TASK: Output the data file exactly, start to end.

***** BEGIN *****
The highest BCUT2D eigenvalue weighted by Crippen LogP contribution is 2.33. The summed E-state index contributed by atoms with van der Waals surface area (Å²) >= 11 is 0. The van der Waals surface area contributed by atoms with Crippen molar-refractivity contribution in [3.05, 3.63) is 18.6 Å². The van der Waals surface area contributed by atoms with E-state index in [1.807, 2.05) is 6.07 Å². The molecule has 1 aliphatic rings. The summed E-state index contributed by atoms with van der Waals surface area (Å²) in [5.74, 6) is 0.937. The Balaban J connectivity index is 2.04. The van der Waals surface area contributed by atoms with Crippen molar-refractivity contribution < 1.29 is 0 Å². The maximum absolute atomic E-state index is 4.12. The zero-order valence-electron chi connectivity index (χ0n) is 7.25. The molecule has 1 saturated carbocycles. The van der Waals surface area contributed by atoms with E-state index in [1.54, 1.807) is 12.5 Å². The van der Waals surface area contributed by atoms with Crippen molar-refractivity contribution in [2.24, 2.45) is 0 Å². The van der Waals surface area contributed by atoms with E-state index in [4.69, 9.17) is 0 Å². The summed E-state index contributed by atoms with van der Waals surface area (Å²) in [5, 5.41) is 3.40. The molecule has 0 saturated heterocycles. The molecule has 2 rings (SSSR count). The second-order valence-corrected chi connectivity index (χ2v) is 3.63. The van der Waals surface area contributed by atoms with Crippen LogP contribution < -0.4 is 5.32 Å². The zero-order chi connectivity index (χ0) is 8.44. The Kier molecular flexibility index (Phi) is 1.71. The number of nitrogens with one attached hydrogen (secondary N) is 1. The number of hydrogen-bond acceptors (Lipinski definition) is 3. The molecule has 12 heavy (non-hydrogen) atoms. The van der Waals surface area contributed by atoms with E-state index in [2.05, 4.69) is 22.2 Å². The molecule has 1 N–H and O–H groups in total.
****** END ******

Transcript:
The highest BCUT2D eigenvalue weighted by Crippen LogP contribution is 2.33. The summed E-state index contributed by atoms with van der Waals surface area (Å²) >= 11 is 0. The van der Waals surface area contributed by atoms with Crippen molar-refractivity contribution in [3.05, 3.63) is 18.6 Å². The van der Waals surface area contributed by atoms with E-state index in [1.807, 2.05) is 6.07 Å². The molecule has 1 aliphatic rings. The summed E-state index contributed by atoms with van der Waals surface area (Å²) in [5.74, 6) is 0.937. The Balaban J connectivity index is 2.04. The van der Waals surface area contributed by atoms with Crippen molar-refractivity contribution < 1.29 is 0 Å². The maximum absolute atomic E-state index is 4.12. The zero-order valence-electron chi connectivity index (χ0n) is 7.25. The molecule has 1 saturated carbocycles. The van der Waals surface area contributed by atoms with E-state index in [1.54, 1.807) is 12.5 Å². The van der Waals surface area contributed by atoms with Crippen molar-refractivity contribution in [2.24, 2.45) is 0 Å². The van der Waals surface area contributed by atoms with E-state index in [4.69, 9.17) is 0 Å². The summed E-state index contributed by atoms with van der Waals surface area (Å²) in [5, 5.41) is 3.40. The molecule has 0 saturated heterocycles. The molecule has 2 rings (SSSR count). The second-order valence-corrected chi connectivity index (χ2v) is 3.63. The van der Waals surface area contributed by atoms with Crippen LogP contribution < -0.4 is 5.32 Å². The zero-order chi connectivity index (χ0) is 8.44. The Kier molecular flexibility index (Phi) is 1.71. The number of nitrogens with one attached hydrogen (secondary N) is 1. The number of hydrogen-bond acceptors (Lipinski definition) is 3. The molecule has 12 heavy (non-hydrogen) atoms. The van der Waals surface area contributed by atoms with E-state index in [2.05, 4.69) is 22.2 Å². The molecule has 1 N–H and O–H groups in total.